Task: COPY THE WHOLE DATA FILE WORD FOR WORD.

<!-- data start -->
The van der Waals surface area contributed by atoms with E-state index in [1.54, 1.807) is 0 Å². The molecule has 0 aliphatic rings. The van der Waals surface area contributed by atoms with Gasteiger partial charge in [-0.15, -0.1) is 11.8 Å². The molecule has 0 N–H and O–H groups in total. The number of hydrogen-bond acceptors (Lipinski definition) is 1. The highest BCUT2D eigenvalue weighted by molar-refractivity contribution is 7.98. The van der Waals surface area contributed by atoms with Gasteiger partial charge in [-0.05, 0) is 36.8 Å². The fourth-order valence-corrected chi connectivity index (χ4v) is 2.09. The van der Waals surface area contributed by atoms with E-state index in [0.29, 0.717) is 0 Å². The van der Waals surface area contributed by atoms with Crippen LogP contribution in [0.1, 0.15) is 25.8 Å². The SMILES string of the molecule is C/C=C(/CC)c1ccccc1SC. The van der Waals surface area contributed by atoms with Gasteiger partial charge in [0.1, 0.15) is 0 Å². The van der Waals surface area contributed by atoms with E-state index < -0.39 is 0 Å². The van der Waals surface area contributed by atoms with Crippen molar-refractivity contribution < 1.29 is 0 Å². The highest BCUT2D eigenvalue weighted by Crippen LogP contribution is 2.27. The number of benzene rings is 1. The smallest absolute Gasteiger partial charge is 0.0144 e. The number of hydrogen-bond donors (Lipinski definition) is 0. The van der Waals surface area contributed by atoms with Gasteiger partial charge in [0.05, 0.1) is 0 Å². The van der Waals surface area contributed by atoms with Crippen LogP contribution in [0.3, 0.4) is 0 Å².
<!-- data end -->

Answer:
The van der Waals surface area contributed by atoms with E-state index in [1.54, 1.807) is 0 Å². The molecule has 0 aliphatic rings. The van der Waals surface area contributed by atoms with Gasteiger partial charge in [-0.15, -0.1) is 11.8 Å². The molecule has 0 N–H and O–H groups in total. The number of hydrogen-bond acceptors (Lipinski definition) is 1. The highest BCUT2D eigenvalue weighted by molar-refractivity contribution is 7.98. The van der Waals surface area contributed by atoms with Gasteiger partial charge in [-0.05, 0) is 36.8 Å². The fourth-order valence-corrected chi connectivity index (χ4v) is 2.09. The van der Waals surface area contributed by atoms with E-state index in [0.29, 0.717) is 0 Å². The van der Waals surface area contributed by atoms with Crippen LogP contribution in [0.1, 0.15) is 25.8 Å². The SMILES string of the molecule is C/C=C(/CC)c1ccccc1SC. The van der Waals surface area contributed by atoms with Gasteiger partial charge in [0.1, 0.15) is 0 Å². The van der Waals surface area contributed by atoms with E-state index < -0.39 is 0 Å². The van der Waals surface area contributed by atoms with Crippen molar-refractivity contribution < 1.29 is 0 Å². The highest BCUT2D eigenvalue weighted by Crippen LogP contribution is 2.27. The number of benzene rings is 1. The smallest absolute Gasteiger partial charge is 0.0144 e. The number of hydrogen-bond donors (Lipinski definition) is 0. The van der Waals surface area contributed by atoms with Gasteiger partial charge in [0.05, 0.1) is 0 Å². The van der Waals surface area contributed by atoms with Crippen LogP contribution in [0.3, 0.4) is 0 Å².